As the process of globalization and digitalization intensifies, previously confidential music genres are now experiencing a heightened level of visibility. Access to new audiences, however, can also present challenges for these often peripheral cultures, related to their re-interpretation and the ethical, economic and cultural difficulties associated with their diffusion. As a genre often looked down on by elites in Kenya, benga does not escape this logic.
With new practices aimed at hybridizing and pushing the genre beyond its national borders, benga is facing multiple dilemmas. Digital music production tools have rendered the composition and recording of music open to a growing number of artists. Using traditional music and other local sounds, emerging artists are re-inventing traditional music and disrupting conventional definitions of national heritage.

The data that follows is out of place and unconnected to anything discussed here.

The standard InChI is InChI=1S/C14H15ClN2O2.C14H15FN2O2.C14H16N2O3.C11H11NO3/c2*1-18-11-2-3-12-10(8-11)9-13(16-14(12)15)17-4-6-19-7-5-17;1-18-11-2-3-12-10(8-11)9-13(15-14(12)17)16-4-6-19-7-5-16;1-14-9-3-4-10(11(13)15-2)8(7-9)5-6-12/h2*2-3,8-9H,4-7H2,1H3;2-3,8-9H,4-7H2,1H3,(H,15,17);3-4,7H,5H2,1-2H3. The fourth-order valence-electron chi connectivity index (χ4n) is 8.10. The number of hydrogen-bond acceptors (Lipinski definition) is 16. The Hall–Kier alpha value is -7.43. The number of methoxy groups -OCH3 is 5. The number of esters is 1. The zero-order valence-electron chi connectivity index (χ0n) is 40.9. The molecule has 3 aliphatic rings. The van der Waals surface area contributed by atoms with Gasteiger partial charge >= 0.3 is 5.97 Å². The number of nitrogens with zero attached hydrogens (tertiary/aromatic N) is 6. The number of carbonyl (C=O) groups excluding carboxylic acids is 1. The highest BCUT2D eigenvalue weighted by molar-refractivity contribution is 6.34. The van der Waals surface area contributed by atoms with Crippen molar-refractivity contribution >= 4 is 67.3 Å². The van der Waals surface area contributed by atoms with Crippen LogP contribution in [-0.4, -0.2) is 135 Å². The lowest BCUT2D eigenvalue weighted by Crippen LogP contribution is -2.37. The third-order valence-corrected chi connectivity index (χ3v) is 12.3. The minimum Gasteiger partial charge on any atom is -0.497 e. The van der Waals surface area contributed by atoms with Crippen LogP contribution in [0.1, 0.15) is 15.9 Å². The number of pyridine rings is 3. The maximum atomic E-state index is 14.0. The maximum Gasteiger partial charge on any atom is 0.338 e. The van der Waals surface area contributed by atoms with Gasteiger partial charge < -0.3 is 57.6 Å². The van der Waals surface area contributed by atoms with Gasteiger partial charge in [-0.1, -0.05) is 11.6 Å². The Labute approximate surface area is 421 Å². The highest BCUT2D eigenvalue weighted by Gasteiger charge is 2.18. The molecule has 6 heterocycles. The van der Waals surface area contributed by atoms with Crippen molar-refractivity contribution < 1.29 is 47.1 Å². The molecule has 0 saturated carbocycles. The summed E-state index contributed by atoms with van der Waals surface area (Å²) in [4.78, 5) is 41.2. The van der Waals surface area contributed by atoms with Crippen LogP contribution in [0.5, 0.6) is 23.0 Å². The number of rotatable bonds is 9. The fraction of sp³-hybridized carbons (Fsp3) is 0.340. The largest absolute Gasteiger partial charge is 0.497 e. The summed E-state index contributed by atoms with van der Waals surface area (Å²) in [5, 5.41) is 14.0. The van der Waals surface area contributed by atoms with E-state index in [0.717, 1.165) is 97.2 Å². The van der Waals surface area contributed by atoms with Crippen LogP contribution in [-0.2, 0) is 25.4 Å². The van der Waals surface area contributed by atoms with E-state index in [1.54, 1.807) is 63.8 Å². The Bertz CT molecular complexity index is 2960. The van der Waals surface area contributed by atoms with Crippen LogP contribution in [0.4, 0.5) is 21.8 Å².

On 4 September 2019, the Rift Valley Institute, in collaboration with the British Institute in Eastern Africa, launched the book, Benga, a Kenyan Kaleidoscope, by the Flee Project. The book invites readers to consider the intensification and digitalization of exchanges and their impact on artistic practices, the obsession with authenticity and cultural appropriation.
Just a Band
The Flee Project
Tabu Osusa (TBC)